Sunday Sermon for October 3, 2021, the Twenty-seventh Sunday in Ordinary Time, Year B

Readings: Gen 2:18-24; Heb 2:9-11; Mk 10:2-16

In the first reading we have the story of the creation of Eve.  There are a couple things to note here.  First, God creates all the animals and brings them to Adam for him to name.  At this point, Adam is newly created and has no idea that he is the only human person in creation.  In naming the animals, he realizes there is no one for him to love and no one in creation to love him.  Certainly, he had the love of God, but Adam was made of both body and soul, therefore, it was necessary for him to be able to express his love, not only spiritually, but also physically.

We also can assume that in naming the animals, Adam must have noticed that there were two of each species.  This was necessary so the animals were able to reproduce.  It would also make sense that Adam recognized how each pair of animals possessed complementary faculties that attracted them and allowed their reproduction to occur.  In finding no one like himself, Adam eventually realized that he was alone.  All the animals could reproduce, but there was no human person with whom he could express his love, spiritually as well as physically.

This brings us to the second point of interest in the first reading.  Every human person on the face of the planet is born from a woman.  Eve, however, was taken from a man.  Adam, of course, was created directly by the Lord and was made from the dust of the earth.  So, not only are Adam and Eve the first two people on earth, but they are different from every other human person in their origin. 

We are told that the manner of Eve’s creation is the reason a man leaves his father and mother and cleaves to his wife.  Something that Adam possessed when he was created was taken from him to make Eve.  This revealed to Adam that his fulfillment as a person is going to be found only when that which was used in the creation of Eve was reunited to himself.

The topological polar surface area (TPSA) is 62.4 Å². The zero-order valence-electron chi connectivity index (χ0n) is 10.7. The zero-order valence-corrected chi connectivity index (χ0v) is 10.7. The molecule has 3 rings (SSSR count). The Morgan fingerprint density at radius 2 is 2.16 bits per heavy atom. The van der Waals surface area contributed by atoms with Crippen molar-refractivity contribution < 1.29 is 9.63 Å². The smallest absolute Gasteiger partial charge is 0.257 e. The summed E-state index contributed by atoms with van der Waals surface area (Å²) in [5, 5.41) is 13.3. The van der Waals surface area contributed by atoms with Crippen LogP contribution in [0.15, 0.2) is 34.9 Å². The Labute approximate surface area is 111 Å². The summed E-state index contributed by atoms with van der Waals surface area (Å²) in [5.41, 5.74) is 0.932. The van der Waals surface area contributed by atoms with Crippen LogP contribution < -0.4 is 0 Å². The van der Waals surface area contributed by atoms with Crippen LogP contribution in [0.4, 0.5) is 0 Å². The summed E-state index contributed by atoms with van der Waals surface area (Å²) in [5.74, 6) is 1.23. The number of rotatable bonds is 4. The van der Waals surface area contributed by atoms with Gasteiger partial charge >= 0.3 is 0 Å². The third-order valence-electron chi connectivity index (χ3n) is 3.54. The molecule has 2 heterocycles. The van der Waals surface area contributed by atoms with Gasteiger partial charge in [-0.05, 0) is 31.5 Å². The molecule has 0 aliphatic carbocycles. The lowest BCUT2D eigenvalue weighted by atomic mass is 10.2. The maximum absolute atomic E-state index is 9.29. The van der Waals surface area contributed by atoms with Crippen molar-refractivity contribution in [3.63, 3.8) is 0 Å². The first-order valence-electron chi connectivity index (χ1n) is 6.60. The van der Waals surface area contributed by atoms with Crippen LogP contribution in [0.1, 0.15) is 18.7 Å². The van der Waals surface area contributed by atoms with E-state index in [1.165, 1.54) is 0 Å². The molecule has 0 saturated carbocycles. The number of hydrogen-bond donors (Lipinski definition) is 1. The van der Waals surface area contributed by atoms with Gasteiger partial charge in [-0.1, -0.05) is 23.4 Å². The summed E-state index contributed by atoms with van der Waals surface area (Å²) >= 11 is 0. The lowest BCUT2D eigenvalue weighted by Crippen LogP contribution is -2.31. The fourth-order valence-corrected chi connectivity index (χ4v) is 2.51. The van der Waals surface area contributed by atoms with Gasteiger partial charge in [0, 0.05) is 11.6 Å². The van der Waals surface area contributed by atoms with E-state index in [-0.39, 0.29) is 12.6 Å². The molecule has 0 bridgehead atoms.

Clearly, in the way God made human persons with their complementarity physically, mentally, emotionally, and spiritually, the two fulfill one another because the other possesses the qualities that are lacking in themselves.  This would explain the adage that opposites attract.  While this is correct, it seems from the way Scripture presents things, there is a different kind of fulfillment that will happen in Adam, even though both are fulfilled in the complementarity of the other.

Jesus addresses this point in the Gospel and says something very important: “What God has joined together no human being must separate.”  Unlike the animals that have a God-given attraction to one another in their complementarity, human beings are given something very different.  There is without doubt an attraction to one another on many levels, but the union of a male and female in marriage is forged by God.  The couple uses their free will to choose to be married, but it is God who unites them.

The expression of the marriage is in the consummation, but God joins the two persons prior to that expression.  In the Church, the two are united at the moment the vows are proclaimed and received.  Immediately following this exchange of vows, the Church has the priest or deacon make the statement we saw above: “What God has joined, let no man put asunder.”  The placement of this statement tells us the Church sees the union of the couple taking place in the Church.  In other words, there is a spiritual union that takes place in marriage; the physical union is the outward expression of the spiritual union.

This is why our Lord states that anyone who divorces his or her spouse and marries another commits adultery.  In our society, with its rampant divorce rate, we do not like to hear this.  Perhaps we brush it off as being antiquated; we live in the twenty-first century, so we know better than the ancients.  It was God Who spoke these words, and the truth of His words has cannot change. 

So profound is the reality of this truth that when Jesus was “made lower than the angels” that He might “taste death for everyone,” His death began a new creation.  As it was with Adam and Eve, the Bride of Christ was made from His side.  He entered into a marriage covenant with His Bride, the Church, to which He remains faithful.  This is the union married couples emulate.  We see in this the great dignity of the married state and how the life and fulfillment of each spouse comes only through the dying to self of the other, and how this dying to self begins a new creation.

Fr. Altier’s column appears regularly in The Wanderer, a national Catholic weekly published in St. Paul, Minn. For information about subscribing to The Wanderer, please visit